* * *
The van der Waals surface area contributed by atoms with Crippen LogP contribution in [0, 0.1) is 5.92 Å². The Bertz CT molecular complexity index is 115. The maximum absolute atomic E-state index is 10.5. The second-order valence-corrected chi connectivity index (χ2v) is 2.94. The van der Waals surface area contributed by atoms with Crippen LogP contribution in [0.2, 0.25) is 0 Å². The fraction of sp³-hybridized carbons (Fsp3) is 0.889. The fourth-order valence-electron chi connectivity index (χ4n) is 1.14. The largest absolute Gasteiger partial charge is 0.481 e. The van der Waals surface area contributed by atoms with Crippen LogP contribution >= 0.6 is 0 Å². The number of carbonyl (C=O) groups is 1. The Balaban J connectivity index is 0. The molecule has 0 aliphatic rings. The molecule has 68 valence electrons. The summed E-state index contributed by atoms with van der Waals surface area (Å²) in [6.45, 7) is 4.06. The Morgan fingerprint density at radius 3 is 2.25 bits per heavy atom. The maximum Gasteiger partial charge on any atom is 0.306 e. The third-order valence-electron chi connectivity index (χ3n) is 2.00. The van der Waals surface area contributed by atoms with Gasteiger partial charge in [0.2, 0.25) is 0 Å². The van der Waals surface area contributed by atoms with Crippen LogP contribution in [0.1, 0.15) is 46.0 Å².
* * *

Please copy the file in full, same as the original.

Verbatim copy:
The van der Waals surface area contributed by atoms with Crippen LogP contribution in [0, 0.1) is 5.92 Å². The Bertz CT molecular complexity index is 115. The maximum absolute atomic E-state index is 10.5. The second-order valence-corrected chi connectivity index (χ2v) is 2.94. The van der Waals surface area contributed by atoms with Crippen LogP contribution in [0.2, 0.25) is 0 Å². The fraction of sp³-hybridized carbons (Fsp3) is 0.889. The fourth-order valence-electron chi connectivity index (χ4n) is 1.14. The largest absolute Gasteiger partial charge is 0.481 e. The van der Waals surface area contributed by atoms with Crippen LogP contribution >= 0.6 is 0 Å². The number of carbonyl (C=O) groups is 1. The Balaban J connectivity index is 0. The molecule has 0 aliphatic rings. The molecule has 68 valence electrons. The summed E-state index contributed by atoms with van der Waals surface area (Å²) in [6.45, 7) is 4.06. The Morgan fingerprint density at radius 3 is 2.25 bits per heavy atom. The maximum Gasteiger partial charge on any atom is 0.306 e. The third-order valence-electron chi connectivity index (χ3n) is 2.00. The van der Waals surface area contributed by atoms with Gasteiger partial charge in [0.2, 0.25) is 0 Å². The van der Waals surface area contributed by atoms with Crippen LogP contribution in [0.1, 0.15) is 46.0 Å².